Chemical elements
  Bismuth
    Isotopes
    Energy
    Production
    Application
    Physical Properties
    Chemical Properties
      Bismuth Trihydride
      Bismuth Trifluoride
      Bismuthyl Fluoride
      Bismuth Trichloride
      Bismuth Oxychloride
      Bismuth Chlorate
      Bismuthyl Perchlorates
      Bismuth Thiochloride
      Bismuth Selenochloride
      Bismuth Dibromide
      Bismuth Tribromide
      Bismuth Oxybromide
      Bismuth Thiobromide
      Bismuth Diiodide
      Bismuth Triiodide
      Bismuth Oxyiodide
      Bismuth Iodate
      Bismuth Thioiodide
      Bismuth Monoxide
      Bismuth Trioxide
      Bismuth Hydroxide
      Bismuth Tetroxide
      Bismuth Pentoxide
      Bismuth Hexoxide
      Bismuth Monosulphide
      Bismuth Trisulphide
      Bismuth Sulphites
      Bismuth Sulphate
      Bismuth Thiosulphates
      Bismuth Triselenide
      Bismuth Chromite
      Bismuth Nitride
      Bismuthyl Nitrite
      Normal Bismuth Nitrate
      Basic Bismuth Nitrate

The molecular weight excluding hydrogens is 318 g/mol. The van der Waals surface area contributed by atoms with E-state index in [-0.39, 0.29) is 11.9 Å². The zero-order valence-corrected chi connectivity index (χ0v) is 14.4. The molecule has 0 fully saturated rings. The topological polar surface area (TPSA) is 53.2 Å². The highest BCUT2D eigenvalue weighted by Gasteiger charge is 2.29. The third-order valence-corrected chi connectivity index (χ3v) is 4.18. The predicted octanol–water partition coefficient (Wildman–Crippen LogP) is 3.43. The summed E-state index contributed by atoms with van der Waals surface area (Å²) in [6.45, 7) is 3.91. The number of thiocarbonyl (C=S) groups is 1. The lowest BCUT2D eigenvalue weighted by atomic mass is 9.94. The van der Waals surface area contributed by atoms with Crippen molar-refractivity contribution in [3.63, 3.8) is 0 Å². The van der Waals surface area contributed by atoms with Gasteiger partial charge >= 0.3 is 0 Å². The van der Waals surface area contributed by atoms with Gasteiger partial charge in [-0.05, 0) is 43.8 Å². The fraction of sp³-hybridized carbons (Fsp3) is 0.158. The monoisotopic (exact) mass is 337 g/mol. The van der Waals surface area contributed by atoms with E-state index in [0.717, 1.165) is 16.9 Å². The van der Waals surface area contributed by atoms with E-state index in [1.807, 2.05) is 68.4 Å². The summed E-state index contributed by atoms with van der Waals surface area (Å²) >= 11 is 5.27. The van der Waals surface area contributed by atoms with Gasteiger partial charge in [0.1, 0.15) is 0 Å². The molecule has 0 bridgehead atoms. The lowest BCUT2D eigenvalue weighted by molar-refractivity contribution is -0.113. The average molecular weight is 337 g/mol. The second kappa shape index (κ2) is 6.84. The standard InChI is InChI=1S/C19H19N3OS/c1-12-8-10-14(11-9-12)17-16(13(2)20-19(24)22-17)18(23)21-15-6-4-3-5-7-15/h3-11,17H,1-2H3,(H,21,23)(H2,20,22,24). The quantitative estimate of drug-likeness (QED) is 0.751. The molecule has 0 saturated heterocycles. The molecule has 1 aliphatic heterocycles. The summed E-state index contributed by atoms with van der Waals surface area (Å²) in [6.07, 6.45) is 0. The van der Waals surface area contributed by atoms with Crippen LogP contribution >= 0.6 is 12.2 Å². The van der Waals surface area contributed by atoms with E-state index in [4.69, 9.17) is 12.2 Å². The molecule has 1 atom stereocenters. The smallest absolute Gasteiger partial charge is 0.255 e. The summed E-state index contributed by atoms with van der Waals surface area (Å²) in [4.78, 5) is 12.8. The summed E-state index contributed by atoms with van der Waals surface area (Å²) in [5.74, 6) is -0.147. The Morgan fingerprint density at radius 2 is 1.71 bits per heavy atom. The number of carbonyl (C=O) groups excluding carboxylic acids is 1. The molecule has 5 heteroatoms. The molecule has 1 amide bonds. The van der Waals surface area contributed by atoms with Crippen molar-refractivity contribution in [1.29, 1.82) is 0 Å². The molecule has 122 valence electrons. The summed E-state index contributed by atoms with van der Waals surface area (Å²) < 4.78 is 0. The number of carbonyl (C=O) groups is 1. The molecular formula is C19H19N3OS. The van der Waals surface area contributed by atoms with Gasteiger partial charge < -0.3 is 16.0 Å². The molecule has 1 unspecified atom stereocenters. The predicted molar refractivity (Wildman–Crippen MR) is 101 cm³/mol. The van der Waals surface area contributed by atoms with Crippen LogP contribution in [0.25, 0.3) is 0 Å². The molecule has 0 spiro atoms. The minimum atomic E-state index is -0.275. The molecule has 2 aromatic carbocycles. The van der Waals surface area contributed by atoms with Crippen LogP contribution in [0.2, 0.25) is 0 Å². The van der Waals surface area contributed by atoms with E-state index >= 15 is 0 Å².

Bismuth Phosphide
      Bismuth Hypophosphite
      Bismuth Phosphite
      Bismuth Orthophosphate
      Bismuth Pyrophosphate
      Bismuth Thiophosphate
      Bismuth Arsenide
      Bismuth Arsenite
      Bismuth Arsenate
      Bismuth Carbonate
      Bismuth Cyanides
      Bismuth Thiocyanate
      Bismuth Chromothiocyanate
      Bismuth Orthosilicate
    Detection and Estimation

Bismuth Monosulphide, BiS






Bismuth Monosulphide, BiS, is stated to be formed when hydrogen sulphide acts upon bismuth monoxide, either directly or in a solution containing stannous compounds and tartaric acid; also by heating a mixture of bismuth hydroxide with an aqueous solution of potassium cyanide and thiocyanate. Crystals have been obtained by melting together bismuth and sulphur and cooling the melt quickly. These crystals are stated by some to be bismuth monosulphide and by others to be a mixture of trisulphide and metal.

When prepared in the dry way, the product is a slate-grey powder with a density of 7.6 to 7.8 at 20° C.; prepared in the wet way it is a black, dull powder, which can be obtained in the anhydrous form by drying over sulphuric acid. When dried over a water-bath some water is still retained.

The monosulphide is moderately stable in air, but it yields sulphur dioxide when heated in air. It is attacked by hydrochloric acid, bismuth trichloride being formed in solution and spongy metallic bismuth precipitated. It is decomposed into metal and trisulphide when heated to red heat in dry carbon dioxide.


© Copyright 2008-2012 by atomistry.com